NZ Dairy Winter 2022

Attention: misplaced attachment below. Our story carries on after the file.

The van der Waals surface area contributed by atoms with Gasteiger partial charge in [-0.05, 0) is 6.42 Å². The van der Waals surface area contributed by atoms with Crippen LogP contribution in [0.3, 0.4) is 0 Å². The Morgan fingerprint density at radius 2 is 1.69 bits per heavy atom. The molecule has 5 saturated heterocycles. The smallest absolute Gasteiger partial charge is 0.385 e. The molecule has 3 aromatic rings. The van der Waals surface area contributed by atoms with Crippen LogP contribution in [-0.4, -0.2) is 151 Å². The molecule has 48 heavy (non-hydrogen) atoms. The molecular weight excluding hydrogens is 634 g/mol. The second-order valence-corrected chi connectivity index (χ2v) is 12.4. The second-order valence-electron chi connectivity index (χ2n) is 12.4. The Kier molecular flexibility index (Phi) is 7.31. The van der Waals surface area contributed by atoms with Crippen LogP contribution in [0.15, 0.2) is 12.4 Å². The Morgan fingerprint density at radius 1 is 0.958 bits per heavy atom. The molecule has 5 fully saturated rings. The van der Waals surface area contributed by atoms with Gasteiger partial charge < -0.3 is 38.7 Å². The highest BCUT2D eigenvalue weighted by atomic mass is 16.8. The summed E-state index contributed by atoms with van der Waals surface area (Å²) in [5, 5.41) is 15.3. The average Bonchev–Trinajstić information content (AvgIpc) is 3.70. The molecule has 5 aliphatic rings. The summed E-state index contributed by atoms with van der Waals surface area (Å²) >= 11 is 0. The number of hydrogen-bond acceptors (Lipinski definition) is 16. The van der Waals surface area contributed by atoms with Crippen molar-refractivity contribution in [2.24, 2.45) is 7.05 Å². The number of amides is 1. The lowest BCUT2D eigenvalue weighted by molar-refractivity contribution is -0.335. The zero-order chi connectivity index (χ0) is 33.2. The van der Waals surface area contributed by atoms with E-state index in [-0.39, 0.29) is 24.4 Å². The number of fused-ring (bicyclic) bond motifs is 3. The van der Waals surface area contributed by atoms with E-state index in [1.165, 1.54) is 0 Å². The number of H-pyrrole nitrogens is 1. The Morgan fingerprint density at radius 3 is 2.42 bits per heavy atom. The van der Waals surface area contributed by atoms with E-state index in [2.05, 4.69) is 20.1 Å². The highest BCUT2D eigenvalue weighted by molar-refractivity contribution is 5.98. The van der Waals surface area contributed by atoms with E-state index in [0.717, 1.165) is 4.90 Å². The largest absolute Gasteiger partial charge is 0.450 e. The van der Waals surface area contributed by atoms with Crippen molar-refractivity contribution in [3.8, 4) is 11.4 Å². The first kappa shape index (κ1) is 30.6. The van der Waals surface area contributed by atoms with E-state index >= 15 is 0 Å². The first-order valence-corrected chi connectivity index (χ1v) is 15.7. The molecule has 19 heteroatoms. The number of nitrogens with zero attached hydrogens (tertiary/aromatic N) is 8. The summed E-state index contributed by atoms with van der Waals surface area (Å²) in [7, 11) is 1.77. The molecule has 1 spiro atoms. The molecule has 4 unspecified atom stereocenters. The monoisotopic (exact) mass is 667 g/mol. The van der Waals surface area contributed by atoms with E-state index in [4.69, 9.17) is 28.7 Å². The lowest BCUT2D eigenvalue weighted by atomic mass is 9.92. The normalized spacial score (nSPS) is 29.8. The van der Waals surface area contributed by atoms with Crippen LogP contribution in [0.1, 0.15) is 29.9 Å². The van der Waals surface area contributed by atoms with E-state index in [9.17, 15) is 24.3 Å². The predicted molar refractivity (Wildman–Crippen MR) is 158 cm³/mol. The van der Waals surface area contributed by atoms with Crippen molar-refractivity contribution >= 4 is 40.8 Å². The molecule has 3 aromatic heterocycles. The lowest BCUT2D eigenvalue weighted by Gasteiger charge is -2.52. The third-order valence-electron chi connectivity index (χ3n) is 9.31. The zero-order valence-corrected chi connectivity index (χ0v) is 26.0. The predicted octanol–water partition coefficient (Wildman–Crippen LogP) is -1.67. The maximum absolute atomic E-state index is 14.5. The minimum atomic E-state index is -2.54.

| 69 nzdairy DAIRY PEOPLE » Elmslake Jersey: Alannah Skedgwell Perseverance valuable trait for stud owner Sue Russell With a family deeply immersed in growing pedigree cattle, it’s little wonder that Alannah Skedgwell, at the tender age of 20, is the proud owner of her own Jersey Stud – Elmslake. The family farm is at Tuatapere, 90km southwest of Invercargill. Alannah’s sister Julie also has her own stud called Mount Brook, and works on a farm in Otautau milking 650 cows, then leaving to help rear 2500 Wagyu calves in Riverton. Returning to work on the farm three years ago Alannah says the experience has taught her a number of valuable life-skills. “I’ve had to learn a lot about perseverance given we had some metabolic and calving spread issues and there’s de nitely been a big improvement in herd performance but it’s a long-term thing that isn’t solved overnight.” Concentrating on nutrition has been forefront for Alannah, and the addition of a mineral dispenser attached to the in-shed feeding system has seen massive gains in production as well as mating results with that extra supplementation. “If you are dusting your paddocks it is very timeconsuming and often a hit and miss in Southland with the weather never playing ball. By adding the minerals we buy from Ruminate, directly into the feed in the milking shed, it takes all the guesswork out of what the cows are actually getting down their throats and you know the cows are getting all the other minerals that they need.” Her Elmslake stud is in its infancy with about 30 animals, ranging from calves to mature cows. Some of that number are Alannah’s own-bred progeny but she is continuing to buy in cows to give a wider genetic pool from which to breed from. “You don’t want your herd to be stuck in a rut. If you haven’t been able to make an improvement on the dam, then you’re not breeding better cows. I’ve been involved now long enough to know what I am looking for to achieve this.” Getting new genetics isn’t always the easiest thing Alannah says. For a purebred Jersey to be registered to our society, the genetic history must not have any in uence from any other breeds nor have any missing information in their historic pedigrees. Which in theory, should be able to originate back to those cattle rst exported from Jersey Island. “You nd most mainstream bulls sometimes have records missing or a cross way back with another breed, so I have to be very fussy about what I buy in.” Alannah is using American, Australian and English genetics to increase cow capacity, however she appreciates that going too far into American genetics sometimes reduces the vigour required for cows in Kiwi pastoral systems. “I try to do one-cross of American with this in mind, before coming back to NZ genetics.” And with the disruption of COVID on showing cows Alannah says she is really looking forward to pit her cows against other Jersey breeders. “Unfortunately though it is getting harder to nd people to compete against. Apart from on-farm competitions, where there is healthy competition, we are one of the few people who still compete in Southland with in-milk jersey cows at the shows.” Alannah knows this situation isn’t common only to Jersey breeders, with most breeds experiencing lower numbers of young people attracted to pedigree breeding and exhibiting. As a judge Alannah tries to use those occasions as an opportunity to promote the breed and the great satisfaction she gets from seeing genetic gain with good results in and outside of the show ring. “The All-breeds youth camp is one good way of keeping and upskilling young people interested in preparing and showing cows. Learning days for future judges and classi ers are also good ways for young ones to pick up some new skills when they are held by each individual breed societies/clubs.” A very challenging climate this past season, with the wettest spring on record since 2004 and with a declared drought only a few short months later where the sky seemingly forgot to rain, pointed to the fact that the farm needed more land to buffer the impact on stunted pasture quality and growth. “We’re considering our options to increase fodder grown on farm and looking at trying to buy some more land in the future. Around here there is a little bit of dairying but mainly sheep and beef and land conversions are not easy to do nowadays.” Some decent rain-fall mid April has helped spur pasture on however a signi cant amount of supplementary balege has had to be purchased. “One of our contractors was really proactive in nding balege that could be brought into Southland.” Alannah’s parents Linsey and Murray take care of the calf rearing, while on a day to day basis she looks after the cows’ side of things. The family don’t have an on-farm sale, keeping the bulk of the heifer calves for selective breeding, while the bulk of the bull calves are sold to farmers who want easy calving for their in-calf heifers. All in all Alannah is happy with how the farm is performing and is satis ed with the improving quality of the herd and reduction in animal health challenges. Alannah Skedgwell with some of her purebred Jerseys. 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